Monday, June 8, 2015

Et Cetera - 1976 - Et Cetera

Et Cetera 
1976
Et Cetera



01. La Musique Tourne (4:04)
02. Éclaircie (5:14)
03. Entre Chien Et Loup (7:02)
04. Apostrophe (4:49)
05. Newton Avait Raison (4:11)
06. L'Age Dort (4:34)
07. Tandem (6:08)

- Marie Bernard Pagé / keyboards, ondes Martenot, vocals
- Denis Chartrand / keyboards, flute, saxophone, vibraphone, vocals
- Pierre Dragon / drums, percussion
- Robert Marchand / guitars, vocals
- Alain Yves Pigeon / bass, cello, vocals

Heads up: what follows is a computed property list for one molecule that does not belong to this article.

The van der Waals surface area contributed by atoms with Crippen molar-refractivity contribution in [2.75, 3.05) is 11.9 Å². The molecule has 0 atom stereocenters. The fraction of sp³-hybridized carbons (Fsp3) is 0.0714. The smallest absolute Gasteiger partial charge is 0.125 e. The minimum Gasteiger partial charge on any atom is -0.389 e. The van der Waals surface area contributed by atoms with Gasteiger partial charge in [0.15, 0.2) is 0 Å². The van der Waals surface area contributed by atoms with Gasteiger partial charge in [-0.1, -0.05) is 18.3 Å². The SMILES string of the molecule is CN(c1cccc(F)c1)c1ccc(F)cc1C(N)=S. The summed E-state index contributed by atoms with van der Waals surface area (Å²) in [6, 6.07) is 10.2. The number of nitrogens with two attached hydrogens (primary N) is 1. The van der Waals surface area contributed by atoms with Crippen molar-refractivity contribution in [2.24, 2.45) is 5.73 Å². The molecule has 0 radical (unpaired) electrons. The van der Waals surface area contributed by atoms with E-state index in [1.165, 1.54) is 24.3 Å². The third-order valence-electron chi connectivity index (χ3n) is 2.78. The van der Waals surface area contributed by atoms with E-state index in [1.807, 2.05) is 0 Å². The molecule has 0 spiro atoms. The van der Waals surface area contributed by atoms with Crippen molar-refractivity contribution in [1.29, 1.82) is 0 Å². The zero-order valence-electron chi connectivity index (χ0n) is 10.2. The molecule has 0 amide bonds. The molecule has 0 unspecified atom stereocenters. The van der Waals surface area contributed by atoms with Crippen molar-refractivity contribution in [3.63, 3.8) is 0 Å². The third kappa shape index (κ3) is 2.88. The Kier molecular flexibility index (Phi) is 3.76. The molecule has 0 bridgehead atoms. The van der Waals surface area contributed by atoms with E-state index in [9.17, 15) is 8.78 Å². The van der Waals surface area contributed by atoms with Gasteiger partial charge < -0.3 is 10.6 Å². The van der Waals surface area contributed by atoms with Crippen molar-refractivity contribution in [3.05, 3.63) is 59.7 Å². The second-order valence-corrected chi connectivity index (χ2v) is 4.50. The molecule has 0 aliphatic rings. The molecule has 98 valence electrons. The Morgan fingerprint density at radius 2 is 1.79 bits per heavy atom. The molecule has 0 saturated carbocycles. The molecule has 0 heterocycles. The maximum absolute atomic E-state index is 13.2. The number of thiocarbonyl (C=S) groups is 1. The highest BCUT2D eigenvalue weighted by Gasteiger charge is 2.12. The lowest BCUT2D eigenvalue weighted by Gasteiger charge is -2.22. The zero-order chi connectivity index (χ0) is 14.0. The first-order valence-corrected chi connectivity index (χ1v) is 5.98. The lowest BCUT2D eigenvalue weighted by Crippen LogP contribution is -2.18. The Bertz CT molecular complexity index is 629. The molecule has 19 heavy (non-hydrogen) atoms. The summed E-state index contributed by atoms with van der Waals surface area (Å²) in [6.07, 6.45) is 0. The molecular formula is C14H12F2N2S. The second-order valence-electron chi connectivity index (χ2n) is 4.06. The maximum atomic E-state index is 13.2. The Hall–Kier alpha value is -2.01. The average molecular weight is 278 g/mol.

Mostly known as the Quebecois Gentle Giant, Et Cetera certainly manages to make out the best of their major influences and come up with something refreshing and creative that they can properly call their own. Sure these guys were totally interested in delicate dissonances and intricate polyphony, and their compositions contain lots of classical and jazzy elements in a prog rock context, but all in all there is a certain cadence in their music, built on an eerie delicateness, that stands as an original EC factor: I don't know quite how to explain it intelligently, but I feel it that way. The male- female vocal dialogues and counterpoints are simply delicious, and so are the interplays built by the lead guitarist and the two keyboardists. Dragon handles craftily the complex rhythm patterns with his solid, precise drumming, while bassist Pigeon combine his partnership with Dragon and his inputs for the melodic stuff contributed by his other fellow members. The first two tracks overtly show the listener what the band's artistic ideology is all about, and so do 'Newton Avait Raison' and the exquisite closure 'Tandem'. The usual progressive pretentiousness is there, but it is not taken to an excessively pompous level: delicateness seems to be the main rule of Et Cetera's game. 'Entre Chien et Loup' has a beautiful pastoral intro that soon gives way to one of the jazziest motifs in the albums; things go on softly and fluidly until the intro is reprised for the conclusion part. 'L'Age Dort' is the most bizarre piece in the album: synth layers and guitar arpeggios spread under the ticking of a vibraphone and a piano, with a floating cello providing touches of solemnity, and some soft percussives cutting the air of mystic stillness in order to introduce a Renaissance-inspired motif somewhere in the middle. The catchiest stuff is contained in the energetic instrumental 'Apostrophe', which also comprises some of Marchand's best soloing. What a great album! - so weird, so inscrutable, and so fabulous, that it can only be rated as any other prog excellent work

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